The Pennsylvania Coalition for Civil Justice Reform (PCCJR) continues to warn Pennsylvanians of the impact on health care should our Supreme Court allow venue shopping to return to medical liability cases. The following opinion piece ran in the Scranton Times-Tribune on July 28. It was written in response to an editorial filled with inaccuracies and misunderstandings of why medical liability cases must continue to be brought only in counties where the alleged injury occurs. The best chance to prevent the harm that will be caused if medical liability cases are once again filed in far flung locales across the state is to allow the General Assembly to establish venue policy.
To see a brief primer on venue, what it is and its impact, take a look at PCCJR’s short video clip here.
Deny Court Venue Power
By Curt Schroder
A recent editorial (“Leave Venue Decisions to Judiciary,” June 20) takes issue with legislation to allow the General Assembly to determine venue in civil cases. For the sake of maintaining health care services across Pennsylvania, the Times-Tribune should rethink its position.
Venue determines where in Pennsylvania a civil case can be filed. Venue shopping is when plaintiffs’ attorneys file civil lawsuits in Philadelphia and other high verdict jurisdictions in search of large jackpot verdicts, even though the location of the court has no connection to the case.
Because of rampant venue shopping in medical liability cases in the early 2000s, the Pennsylvania Supreme Court, Governor, and General Assembly worked together to stop venue shopping. In 2003, the Supreme Court adopted a rule requiring all medical liability case to be filed where the alleged cause of action, or injury, occurs.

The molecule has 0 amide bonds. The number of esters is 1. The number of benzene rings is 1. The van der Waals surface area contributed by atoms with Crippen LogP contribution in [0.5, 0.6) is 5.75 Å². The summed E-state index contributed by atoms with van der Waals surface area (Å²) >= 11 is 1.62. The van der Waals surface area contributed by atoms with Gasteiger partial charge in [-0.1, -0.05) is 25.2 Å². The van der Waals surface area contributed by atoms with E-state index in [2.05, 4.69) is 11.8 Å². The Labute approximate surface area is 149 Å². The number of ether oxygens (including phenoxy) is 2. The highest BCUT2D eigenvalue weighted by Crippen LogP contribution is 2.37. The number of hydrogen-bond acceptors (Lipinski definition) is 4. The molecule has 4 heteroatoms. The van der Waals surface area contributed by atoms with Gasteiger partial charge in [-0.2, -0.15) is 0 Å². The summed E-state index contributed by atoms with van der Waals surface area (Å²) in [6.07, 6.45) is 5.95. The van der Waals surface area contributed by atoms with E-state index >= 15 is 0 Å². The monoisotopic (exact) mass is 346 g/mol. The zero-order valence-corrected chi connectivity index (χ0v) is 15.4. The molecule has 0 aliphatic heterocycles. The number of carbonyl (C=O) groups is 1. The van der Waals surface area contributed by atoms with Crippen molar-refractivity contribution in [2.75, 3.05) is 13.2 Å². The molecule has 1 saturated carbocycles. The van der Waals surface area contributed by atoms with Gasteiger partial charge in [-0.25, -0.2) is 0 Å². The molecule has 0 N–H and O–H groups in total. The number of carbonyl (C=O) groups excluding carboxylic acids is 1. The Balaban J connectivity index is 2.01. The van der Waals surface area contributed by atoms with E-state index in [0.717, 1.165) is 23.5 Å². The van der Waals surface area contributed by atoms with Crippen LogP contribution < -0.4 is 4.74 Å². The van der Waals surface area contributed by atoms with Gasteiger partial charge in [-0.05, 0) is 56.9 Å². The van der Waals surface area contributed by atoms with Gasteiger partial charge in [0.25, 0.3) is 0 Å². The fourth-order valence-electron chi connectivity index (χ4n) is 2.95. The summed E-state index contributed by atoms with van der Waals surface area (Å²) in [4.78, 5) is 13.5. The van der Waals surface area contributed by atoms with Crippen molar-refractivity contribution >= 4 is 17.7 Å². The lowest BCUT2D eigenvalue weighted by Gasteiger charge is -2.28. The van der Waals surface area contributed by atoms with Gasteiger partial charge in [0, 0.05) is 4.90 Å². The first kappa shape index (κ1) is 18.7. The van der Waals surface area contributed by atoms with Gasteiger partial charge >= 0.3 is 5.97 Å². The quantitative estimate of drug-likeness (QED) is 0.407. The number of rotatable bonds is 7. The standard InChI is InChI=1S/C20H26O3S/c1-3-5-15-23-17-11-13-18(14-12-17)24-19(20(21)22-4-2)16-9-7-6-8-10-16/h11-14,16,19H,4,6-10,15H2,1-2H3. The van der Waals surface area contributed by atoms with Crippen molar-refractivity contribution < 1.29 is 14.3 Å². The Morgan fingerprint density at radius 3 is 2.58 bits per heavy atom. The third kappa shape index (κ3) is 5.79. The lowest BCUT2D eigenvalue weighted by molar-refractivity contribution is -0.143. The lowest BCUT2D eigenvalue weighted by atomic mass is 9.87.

Prior to the rule, attorneys funneled as many cases as possible through Philadelphia’s notoriously high-verdict court system. As a result, liability premiums for health care professionals skyrocketed, causing hospitals and medical professionals to curtail services.
The venue rule helped to right-size Pennsylvania’s medical liability climate, bringing greater fairness and balance to the civil justice system.
Since the rule was adopted nearly 20 years ago, the number of medical liability cases filed in Philadelphia and other high verdict court systems has plummeted.
There is an ongoing push by plaintiffs’ attorneys to return to the pre-2003 venue rules. The Supreme Court unilaterally could act at any time to rescind the venue rule.
A recent report commissioned by Republican state Sen. Lisa Baker of Luzerne County highlights the negative impact this proposed rule change would have on health care. According to the report, medical liability premiums would increase across the state, costs for patients would increase, services to patients would be curtailed, and health care professionals would sit at trials in faraway counties.
Northeast Pennsylvania would not escape the negative impact. The report found that liability premiums would increase for hospitals and doctors in Luzerne, Monroe, Schuylkill, and Lehigh counties. Hospitals in Susquehanna County would see a 37.4% percent increase in premiums, while doctors in Susquehanna County would be nailed with a 78% premium increase.
Such increases would be a shock to the health care system and could very well set in motion another medical liability crisis.
That is why the Pennsylvania Supreme Court should not have exclusive authority to establish venue policy. The Pennsylvania Constitution already allows the General Assembly to establish jurisdiction in civil cases. Granting the General Assembly the authority to set venue policy — as outlined in H.B. 2660, introduced by Rep. Rob Kauffman — is a logical next step. This legislation gives Pennsylvania residents a voice on the issue, through their elected representatives, and provides a much-needed check to the judicial branch.